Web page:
The WAC Clearinghouse

CCCC 2001 in Review: M.1 (Practices of Teaching Writing) Que(E)R(Y)Ing the Composition Classroom

Presenters: Cristina Kirklighter, Jen Bacon, and Thomas Peele

In this session, three presenters, seemingly randomly put together, offered us a snapshot of the ways in which LGBT/queer studies are being used to enhance or even enable composition pedagogies. Two presenters in particular, both from the University of Tampa, Florida, presented two very different, and indeed divergent views on how LGBT/queer studies is impacting the teaching of writing.

In the first, Cristina Kirklighter's "What Happens When Gay Leaders Speak to First-Year Writing Classrooms?" traversed relatively familiar but still useful territory as the presenter described how she introduces LGBT topics into her composition classrooms. While some might (and did) find the emphasis on simply "including" such texts, lives, and stories into the classroom to be pretty much "old hat," it was clear that for others the topic is still one that merits much discussion. Interestingly, this speaks to a curious divide between those of us who regularly use texts discussing LGBT lives and issues and those of us still struggling to incorporate such texts into our classrooms--between those of us who use such texts as a matter of course and those of us for whom such material is still personally challenging, provocative, and even risky. Indeed, one could argue that such texts are going to remain challenging, and what will only change is the teacher's relative comfort in bringing such material into the classroom.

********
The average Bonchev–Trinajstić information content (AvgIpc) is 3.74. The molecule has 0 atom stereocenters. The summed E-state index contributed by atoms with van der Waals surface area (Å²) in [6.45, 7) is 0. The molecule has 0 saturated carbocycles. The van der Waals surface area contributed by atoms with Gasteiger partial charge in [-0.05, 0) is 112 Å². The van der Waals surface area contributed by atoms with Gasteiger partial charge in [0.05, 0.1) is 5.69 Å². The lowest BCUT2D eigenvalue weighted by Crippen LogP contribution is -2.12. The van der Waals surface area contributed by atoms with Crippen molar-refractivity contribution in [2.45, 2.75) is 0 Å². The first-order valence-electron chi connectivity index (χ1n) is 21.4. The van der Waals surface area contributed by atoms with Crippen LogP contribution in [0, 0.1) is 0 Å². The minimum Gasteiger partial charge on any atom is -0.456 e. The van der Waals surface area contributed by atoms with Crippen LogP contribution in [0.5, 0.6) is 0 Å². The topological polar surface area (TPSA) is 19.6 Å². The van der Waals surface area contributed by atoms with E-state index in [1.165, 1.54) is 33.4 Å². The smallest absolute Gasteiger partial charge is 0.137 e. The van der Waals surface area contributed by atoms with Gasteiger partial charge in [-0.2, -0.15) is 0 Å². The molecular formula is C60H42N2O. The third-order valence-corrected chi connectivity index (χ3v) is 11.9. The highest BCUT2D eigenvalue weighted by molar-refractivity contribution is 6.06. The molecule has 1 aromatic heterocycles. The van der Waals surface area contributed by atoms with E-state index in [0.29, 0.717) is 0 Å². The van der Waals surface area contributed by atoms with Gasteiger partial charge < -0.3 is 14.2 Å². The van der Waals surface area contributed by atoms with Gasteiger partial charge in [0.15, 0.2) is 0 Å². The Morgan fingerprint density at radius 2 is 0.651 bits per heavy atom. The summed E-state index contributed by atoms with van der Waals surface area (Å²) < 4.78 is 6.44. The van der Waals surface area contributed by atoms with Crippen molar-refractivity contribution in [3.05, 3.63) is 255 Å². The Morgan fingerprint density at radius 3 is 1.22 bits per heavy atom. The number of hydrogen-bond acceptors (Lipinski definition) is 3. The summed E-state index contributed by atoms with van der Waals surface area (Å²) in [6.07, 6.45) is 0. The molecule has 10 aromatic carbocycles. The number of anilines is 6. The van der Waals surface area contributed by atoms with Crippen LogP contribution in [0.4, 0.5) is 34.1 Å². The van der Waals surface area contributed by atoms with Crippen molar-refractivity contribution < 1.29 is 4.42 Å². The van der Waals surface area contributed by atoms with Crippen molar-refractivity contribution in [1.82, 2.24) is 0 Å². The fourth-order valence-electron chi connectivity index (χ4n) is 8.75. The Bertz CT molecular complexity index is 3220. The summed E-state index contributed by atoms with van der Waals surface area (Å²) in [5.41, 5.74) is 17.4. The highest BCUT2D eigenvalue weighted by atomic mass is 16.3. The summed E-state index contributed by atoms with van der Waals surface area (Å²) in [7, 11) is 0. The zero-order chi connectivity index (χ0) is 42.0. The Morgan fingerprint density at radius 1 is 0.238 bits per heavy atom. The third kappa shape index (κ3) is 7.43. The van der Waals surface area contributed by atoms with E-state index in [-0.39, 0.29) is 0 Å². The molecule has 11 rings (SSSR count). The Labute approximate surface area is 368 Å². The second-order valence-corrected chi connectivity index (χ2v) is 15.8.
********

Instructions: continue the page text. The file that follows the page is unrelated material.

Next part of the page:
In a very different vein, Thomas Peele's "Queer Arguments" offered a stimulating discussion of how the interrogations of queer theory can be used in conjunction with the teaching of standard argumentative strategies. Peele talked about his critical approach to advertisements in his composition classes-an approach that uses queer theory to interrogate, deconstruct, and problematize hetero-centric readings and receptions of representations in advertisements. Peele then paralleled such critique to the ways in which argument, as he teaches it, can and should open students up to critical questions, to seeing things "from different perspectives," and to considering alternative points of view. As such, Peele's use of queer studies' insights is not just "included" in his classroom discussion, but in a way "grounds" his understanding and teaching of argument. [JA]

Go To: CCCC 2001 in Review Home